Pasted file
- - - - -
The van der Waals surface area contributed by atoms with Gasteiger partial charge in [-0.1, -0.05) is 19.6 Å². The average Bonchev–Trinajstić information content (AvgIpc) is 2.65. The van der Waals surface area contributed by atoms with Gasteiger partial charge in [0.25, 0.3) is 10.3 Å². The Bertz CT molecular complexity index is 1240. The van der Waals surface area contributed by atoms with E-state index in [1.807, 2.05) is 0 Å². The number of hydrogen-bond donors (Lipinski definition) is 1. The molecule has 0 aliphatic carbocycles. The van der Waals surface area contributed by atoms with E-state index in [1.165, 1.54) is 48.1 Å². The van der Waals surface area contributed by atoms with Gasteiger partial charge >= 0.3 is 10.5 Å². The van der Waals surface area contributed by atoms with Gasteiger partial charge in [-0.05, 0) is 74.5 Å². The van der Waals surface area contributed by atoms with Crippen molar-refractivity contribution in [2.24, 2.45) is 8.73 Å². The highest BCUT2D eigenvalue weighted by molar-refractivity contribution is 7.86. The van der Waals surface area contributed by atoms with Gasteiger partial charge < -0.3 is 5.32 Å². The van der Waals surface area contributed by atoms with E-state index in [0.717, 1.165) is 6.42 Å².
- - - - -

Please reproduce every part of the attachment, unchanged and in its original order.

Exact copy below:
The van der Waals surface area contributed by atoms with Gasteiger partial charge in [-0.1, -0.05) is 19.6 Å². The average Bonchev–Trinajstić information content (AvgIpc) is 2.65. The van der Waals surface area contributed by atoms with Gasteiger partial charge in [0.25, 0.3) is 10.3 Å². The Bertz CT molecular complexity index is 1240. The van der Waals surface area contributed by atoms with E-state index in [1.807, 2.05) is 0 Å². The number of hydrogen-bond donors (Lipinski definition) is 1. The molecule has 0 aliphatic carbocycles. The van der Waals surface area contributed by atoms with E-state index in [1.165, 1.54) is 48.1 Å². The van der Waals surface area contributed by atoms with Gasteiger partial charge >= 0.3 is 10.5 Å². The van der Waals surface area contributed by atoms with Gasteiger partial charge in [-0.05, 0) is 74.5 Å². The van der Waals surface area contributed by atoms with Crippen molar-refractivity contribution in [2.24, 2.45) is 8.73 Å². The highest BCUT2D eigenvalue weighted by molar-refractivity contribution is 7.86. The van der Waals surface area contributed by atoms with Gasteiger partial charge < -0.3 is 5.32 Å². The van der Waals surface area contributed by atoms with E-state index in [0.717, 1.165) is 6.42 Å².